Automotive: February 2010 Archives

I'm really trying to feel nostalgic about the demise of the Hummer brand name, but I'm just not getting anywhere with it.
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This is the car, after all, that had Fortune Magazine asking "What Car Would Satan Drive?"

The smug, name (a shortening of M998 High Mobility Multipurpose Wheeled Vehicle (HMMWV) or Hum-Vee) was irritating, as was the car's obvious target market of people who could care less about aesthetics or damage to the environment. This was, after all, the Terminator's ride of choice, or it was until even Arnie saw them as too ridiculously, lunkheadedly macho.

GM tried to dump it on the Chinese, but thank goodness they dropped the idea, the last thing China (or the world) needs is a popular Chinese gas guzzler.

This has been bad news to the 4 x 4 limo market but really, a stretch Hummer is just adding insult to injury.

Cory Doctorow put it best saying, "This car was like the high-fructose corn syrup of automobiles, something that concentrated everything bad about motoring until it underwent a phase-change and somehow became an object of desire."

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Chrysler Sebring Naming to Go, Some Believe Car Should As Well

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It is probably just about time for Chrysler to finally do away with the Sebring brand name.

After all, it is attached to what one reviewer believes is the "worst car in the entire world." Despite being named after a racetrack, the car has never lived up to its name, so to speak.

The Sebring has just over a decade of good sales and was once the vehicle of choice for the retired set.

Then things started to go wrong, and now it only sells about 70,000 vehicles a year, compared to Ford's Fusion (138,000) and the Honda Civic (322,000).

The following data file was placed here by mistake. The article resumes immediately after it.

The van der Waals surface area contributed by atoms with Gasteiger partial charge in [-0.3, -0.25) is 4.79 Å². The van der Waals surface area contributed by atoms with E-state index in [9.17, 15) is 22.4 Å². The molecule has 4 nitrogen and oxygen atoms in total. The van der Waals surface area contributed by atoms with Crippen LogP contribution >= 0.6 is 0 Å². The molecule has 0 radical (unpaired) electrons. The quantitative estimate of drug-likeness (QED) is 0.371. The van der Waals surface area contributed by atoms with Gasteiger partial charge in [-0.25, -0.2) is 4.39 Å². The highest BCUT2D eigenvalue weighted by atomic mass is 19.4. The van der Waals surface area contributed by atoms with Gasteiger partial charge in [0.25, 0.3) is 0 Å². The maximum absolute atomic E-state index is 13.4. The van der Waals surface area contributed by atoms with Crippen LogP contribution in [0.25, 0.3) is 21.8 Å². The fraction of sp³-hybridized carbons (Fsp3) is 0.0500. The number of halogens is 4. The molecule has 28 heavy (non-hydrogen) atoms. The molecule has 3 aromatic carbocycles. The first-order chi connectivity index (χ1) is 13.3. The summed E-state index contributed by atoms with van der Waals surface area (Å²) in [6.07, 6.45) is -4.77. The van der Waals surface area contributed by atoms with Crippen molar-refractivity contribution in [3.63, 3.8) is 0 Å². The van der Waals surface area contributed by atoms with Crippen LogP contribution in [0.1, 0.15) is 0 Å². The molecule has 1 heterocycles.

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Now, the company has announced that it plans on "refreshing" its line up, including spiffing up the car that many in the blogosphere want to see "killed."

The new Sebring will be a "different animal" we are assured, and according to Motor Authority will possibly bear the 200 name and look something like the 200c EV Concept Car.

The new Sebring will be around until 2013 when it is finally put out of its misery.

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Has Toyota Brought Humility to Naming and Branding?

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I have been trying to think of an interesting way to deal with what is happening at Toyota and a blog at Touchpoint Insights really helped. The word that we will come away with this month when it comes to branding is "humility."
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Toyota's CEO, Akio Toyoda, gave us what looked like a heartfelt apology and this may actually save the brand name.

This year seems to be a time when humility will be back in vogue. Given the state of the world economy, we have much to be humble about.

Humility in advertising seems to be exemplified in many ways, such as Dove's "Real Beauty" ads.

But Toyota here has given a human, apologetic face to its recent problems. And a reminder of just how seriously the Japanese take craftsmanship and how unforgiving they are of failure.

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Sure, Toyota might have done this quicker. And yes, they have to offer us more than an apology, but the CEO of this company has literally bowed in contrition to the world media--a full "60 degrees" according to the New York Post . This is an image that really does wonders for me as a car owner.

I can't help but surmise that this will usher in a new "humble" mantra into naming and branding. Goodness knows it's about time.

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